The purpose of this qualitative study was to answer three research questions. 1) What are the positive and negative aspects of peer tutoring? 2) What are the added benefits, beyond literacy acquisition, for the tutor and tutee? and 3) What type of organizational structure and environment is most conducive to literacy acquisition in a cross-age peer-tutoring program? My research addressing these questions was based on the work of several researchers, in particular Robert Slavin (1990, 1991) and the analysis ofl.Tudge (1990) of the work ofL.S Vygotsky. Their theories propose that students learn best when working with peers who are older, but close enough in age to participate in the learning process as well. This study took place in a Literacy Lab within an elementary school serving grades one through five. The participants represented each of the five grades. The . methodology I used was observations, note taking, and taped interviews with the director of the Lab. In order to protect the participants' rights to privacy and anonymity, I have not used any actual names nor disclosed any locations. After collecting and organizing field notes and interviews, I found that my own research indicated that cross-age peer tutoring is a beneficial and effective means of reading instruction for children. In addition to academic benefits for both tutors and tutees, there are social gains that may be achieved as well. My research also revealed that an important aspect in a cross-age peer tutoring program is a setting which supports all the possible benefits within this type of program.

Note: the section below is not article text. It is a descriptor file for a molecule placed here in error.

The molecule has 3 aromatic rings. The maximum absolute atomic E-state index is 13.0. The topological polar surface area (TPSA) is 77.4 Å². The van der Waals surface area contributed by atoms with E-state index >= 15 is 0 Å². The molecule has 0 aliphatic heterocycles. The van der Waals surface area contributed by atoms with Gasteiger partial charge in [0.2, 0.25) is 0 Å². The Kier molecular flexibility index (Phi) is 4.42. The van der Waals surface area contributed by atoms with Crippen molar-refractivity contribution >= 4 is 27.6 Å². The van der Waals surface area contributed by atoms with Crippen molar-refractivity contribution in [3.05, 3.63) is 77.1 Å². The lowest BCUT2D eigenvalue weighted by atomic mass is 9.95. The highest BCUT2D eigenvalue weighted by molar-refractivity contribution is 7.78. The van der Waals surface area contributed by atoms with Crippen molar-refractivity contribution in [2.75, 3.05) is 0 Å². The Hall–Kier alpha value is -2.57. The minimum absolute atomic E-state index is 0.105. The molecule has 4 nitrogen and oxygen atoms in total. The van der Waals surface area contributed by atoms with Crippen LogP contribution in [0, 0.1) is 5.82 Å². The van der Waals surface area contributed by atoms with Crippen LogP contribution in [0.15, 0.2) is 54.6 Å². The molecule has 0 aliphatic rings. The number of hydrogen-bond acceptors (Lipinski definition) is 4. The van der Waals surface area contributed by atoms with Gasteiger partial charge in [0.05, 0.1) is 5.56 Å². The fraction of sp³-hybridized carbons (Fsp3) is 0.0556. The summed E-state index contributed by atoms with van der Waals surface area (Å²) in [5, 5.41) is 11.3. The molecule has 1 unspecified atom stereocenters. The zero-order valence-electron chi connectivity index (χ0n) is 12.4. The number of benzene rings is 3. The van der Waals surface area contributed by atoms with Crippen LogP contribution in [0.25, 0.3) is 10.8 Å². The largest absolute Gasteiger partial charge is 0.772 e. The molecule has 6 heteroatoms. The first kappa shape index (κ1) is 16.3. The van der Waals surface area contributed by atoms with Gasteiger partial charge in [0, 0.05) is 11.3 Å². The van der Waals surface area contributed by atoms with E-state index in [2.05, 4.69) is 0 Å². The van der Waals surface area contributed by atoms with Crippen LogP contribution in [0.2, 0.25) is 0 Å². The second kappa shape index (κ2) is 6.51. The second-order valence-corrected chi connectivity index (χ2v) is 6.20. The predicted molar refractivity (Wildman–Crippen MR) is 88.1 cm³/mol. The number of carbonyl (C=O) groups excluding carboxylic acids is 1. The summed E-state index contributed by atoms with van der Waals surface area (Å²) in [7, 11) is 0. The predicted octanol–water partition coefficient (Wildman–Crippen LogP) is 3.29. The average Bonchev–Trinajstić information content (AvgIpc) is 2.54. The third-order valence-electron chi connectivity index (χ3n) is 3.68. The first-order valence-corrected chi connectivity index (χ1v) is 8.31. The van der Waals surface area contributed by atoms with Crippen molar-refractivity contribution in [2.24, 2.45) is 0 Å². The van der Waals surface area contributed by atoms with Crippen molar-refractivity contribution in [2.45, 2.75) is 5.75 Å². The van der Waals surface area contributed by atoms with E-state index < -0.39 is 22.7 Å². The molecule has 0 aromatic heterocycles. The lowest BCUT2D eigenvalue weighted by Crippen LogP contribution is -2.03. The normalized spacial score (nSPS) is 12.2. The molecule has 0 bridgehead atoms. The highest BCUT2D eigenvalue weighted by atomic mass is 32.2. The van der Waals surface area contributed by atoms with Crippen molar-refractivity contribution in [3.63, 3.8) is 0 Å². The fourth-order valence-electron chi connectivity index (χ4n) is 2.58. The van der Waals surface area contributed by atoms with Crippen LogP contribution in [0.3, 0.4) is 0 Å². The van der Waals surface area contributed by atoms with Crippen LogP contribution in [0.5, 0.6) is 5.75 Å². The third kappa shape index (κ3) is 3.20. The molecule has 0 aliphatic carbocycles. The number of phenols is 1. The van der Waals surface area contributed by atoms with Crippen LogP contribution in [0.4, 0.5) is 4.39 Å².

Files are restricted to Pacific University. Sign in to view.